We’re all gonna die

One morning this week, I was awoken at 5.30 am by the chanting of monks nearby which announced to the community that a death had occurred. A short time later, as I went on my morning walk along the quiet dirt track which winds its way down to the river behind my house, the beautifully painted and decorated coffin passed me, towed behind a motorbike on its way to be delivered to the bereaved family.

Coffin being delivered

In Cambodia, 95% of the population follow Theravada Buddhism. For Buddhists death is just one stage in the continuous cycle of birth, life, death and reincarnation. There are no funeral directors here and after death, the body is prepared for cremation at home by the family, following very specific rituals to ensure that the deceased has a smooth passage to the next stage, rebirth. The body is placed in the coffin and after three days of mourning at home, it is taken to the pagoda for cremation. The ashes are kept at the pagoda in the belief that a closeness to Buddha will speed rebirth.

The giant Buddha at Ek Phnom

How different an approach to death when compared to the sterile process in England. The dead are whisked away to a funeral parlour and we are removed from any contact with the body and mourning has disappeared. It is as if death is an unfortunate event rather than a natural process, one which needs the love and support of family, friends and the community, to be prepared for and accepted in the same way as birth. I was enthralled to listen to Kevin Toolis speaking on the radio about his experience when his father died on a small island off the coast of County Mayo, Ireland. He said that even in this tiny village, the local people would have seen many dead bodies and it was accepted that everyone including children, would go to the wake and the funeral; in doing so the mourners would share and ease the pain of the bereaved by praying, keening, eating and drinking. They “waked” the whole night through before the funeral; at the funeral Toolis said that it was a matter of “moral obligation” that everyone came up to him to offer their condolences and shake his hand and that by doing this, it was an affirmation that his father was really dead and not coming back which eased the emotional process of acceptance.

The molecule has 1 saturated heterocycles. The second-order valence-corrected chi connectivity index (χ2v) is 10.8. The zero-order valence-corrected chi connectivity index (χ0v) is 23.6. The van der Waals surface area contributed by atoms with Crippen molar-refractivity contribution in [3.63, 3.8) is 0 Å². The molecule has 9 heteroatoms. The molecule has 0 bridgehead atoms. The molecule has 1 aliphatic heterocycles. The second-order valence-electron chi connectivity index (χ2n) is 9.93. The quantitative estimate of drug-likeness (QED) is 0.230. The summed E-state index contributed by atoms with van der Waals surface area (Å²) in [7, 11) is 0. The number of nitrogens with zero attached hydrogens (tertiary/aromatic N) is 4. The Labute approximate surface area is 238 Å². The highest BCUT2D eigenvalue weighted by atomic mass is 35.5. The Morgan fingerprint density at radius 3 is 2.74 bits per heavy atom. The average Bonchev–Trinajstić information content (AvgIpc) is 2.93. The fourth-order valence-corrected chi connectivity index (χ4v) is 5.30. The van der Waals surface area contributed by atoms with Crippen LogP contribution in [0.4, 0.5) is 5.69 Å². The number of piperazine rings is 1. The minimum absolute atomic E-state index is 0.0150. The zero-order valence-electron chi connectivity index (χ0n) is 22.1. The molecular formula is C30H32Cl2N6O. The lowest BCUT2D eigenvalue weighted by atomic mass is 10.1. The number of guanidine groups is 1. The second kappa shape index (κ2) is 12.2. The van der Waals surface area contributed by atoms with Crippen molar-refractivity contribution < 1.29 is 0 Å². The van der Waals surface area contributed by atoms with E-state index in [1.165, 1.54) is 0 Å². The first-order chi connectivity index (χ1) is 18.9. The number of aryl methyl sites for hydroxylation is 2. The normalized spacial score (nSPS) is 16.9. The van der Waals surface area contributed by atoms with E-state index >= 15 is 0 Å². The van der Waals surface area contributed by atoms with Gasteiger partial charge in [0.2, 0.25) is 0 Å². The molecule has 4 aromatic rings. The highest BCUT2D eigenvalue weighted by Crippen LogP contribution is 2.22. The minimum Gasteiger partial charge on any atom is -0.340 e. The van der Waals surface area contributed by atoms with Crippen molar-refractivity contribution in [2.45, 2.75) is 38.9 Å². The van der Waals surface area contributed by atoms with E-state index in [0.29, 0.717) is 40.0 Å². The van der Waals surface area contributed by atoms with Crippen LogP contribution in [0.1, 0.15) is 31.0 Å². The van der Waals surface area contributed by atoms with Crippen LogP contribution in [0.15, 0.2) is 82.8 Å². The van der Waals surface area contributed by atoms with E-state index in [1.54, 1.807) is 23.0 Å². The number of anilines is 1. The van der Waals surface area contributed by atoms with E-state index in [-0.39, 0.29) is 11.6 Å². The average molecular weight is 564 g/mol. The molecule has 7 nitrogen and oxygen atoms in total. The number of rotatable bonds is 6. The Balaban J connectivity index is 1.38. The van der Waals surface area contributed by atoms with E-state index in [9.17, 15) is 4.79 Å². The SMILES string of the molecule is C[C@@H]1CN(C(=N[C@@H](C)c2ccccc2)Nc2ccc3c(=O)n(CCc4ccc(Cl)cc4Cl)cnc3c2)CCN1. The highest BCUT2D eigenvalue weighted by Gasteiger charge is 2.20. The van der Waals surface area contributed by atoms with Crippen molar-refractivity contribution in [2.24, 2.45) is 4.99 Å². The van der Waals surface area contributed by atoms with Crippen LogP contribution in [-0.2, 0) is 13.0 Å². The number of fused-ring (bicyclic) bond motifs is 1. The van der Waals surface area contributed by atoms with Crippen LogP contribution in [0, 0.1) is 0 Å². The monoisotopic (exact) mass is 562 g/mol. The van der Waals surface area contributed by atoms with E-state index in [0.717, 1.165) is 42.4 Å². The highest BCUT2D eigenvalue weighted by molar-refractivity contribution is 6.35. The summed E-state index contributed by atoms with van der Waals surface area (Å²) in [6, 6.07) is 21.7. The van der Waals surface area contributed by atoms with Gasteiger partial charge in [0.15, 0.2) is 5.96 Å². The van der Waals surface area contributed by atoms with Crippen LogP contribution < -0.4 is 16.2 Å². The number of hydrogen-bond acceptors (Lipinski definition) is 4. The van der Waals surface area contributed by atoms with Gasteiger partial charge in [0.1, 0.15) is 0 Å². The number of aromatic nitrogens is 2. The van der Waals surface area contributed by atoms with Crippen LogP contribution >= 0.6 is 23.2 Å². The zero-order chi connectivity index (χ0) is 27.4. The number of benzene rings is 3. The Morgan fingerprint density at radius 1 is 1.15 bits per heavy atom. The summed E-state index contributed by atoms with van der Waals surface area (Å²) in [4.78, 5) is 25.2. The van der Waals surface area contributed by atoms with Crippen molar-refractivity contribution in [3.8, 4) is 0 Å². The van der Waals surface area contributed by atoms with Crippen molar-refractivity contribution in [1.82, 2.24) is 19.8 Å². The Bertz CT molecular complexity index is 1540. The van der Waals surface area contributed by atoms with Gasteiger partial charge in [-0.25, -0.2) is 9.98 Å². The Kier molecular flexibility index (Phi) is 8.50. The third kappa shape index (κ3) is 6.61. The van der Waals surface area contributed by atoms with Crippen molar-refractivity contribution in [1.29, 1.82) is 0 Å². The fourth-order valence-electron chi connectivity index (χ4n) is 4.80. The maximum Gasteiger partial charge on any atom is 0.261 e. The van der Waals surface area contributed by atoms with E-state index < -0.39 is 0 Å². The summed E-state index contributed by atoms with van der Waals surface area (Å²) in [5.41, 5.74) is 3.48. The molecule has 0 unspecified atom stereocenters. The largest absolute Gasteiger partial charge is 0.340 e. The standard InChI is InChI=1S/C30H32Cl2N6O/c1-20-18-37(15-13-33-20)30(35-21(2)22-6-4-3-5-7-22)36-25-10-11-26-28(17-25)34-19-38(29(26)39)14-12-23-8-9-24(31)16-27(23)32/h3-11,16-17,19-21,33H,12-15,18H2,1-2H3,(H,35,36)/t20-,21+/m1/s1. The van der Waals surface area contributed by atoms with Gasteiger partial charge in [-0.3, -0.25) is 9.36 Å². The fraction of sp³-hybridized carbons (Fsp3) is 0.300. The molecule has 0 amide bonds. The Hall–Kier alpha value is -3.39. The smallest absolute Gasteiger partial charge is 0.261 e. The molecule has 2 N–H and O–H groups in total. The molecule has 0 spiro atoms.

Listen to Kevin Toolis:  https://www.bbc.com/ideas/videos/why-we-need-to-face-our-mortality/p065dm7f

Book available on Amazon:  https://www.amazon.co.uk/My-Fathers-Wake-Irish-Teach/dp/1474605222/ref=sr_1_1?ie=UTF8&qid=1527424116&sr=8-1&keywords=my+fathers+wake

For myself I was reminded of my own mortality before leaving England by helpful friends pointing out to me that I was no longer 26 and was I aware of the risks of foreign travel? Not only that but the cost of health insurance for older people is horrendous! I don’t worry about dying but I have to say that I am going to ask for a wake when I die because it just seems so civilized and normal to accept death as openly as we accept birth. I will be sad to miss the party but hope that my friends and family will see fit to celebrate a life rather than mourn a passing.

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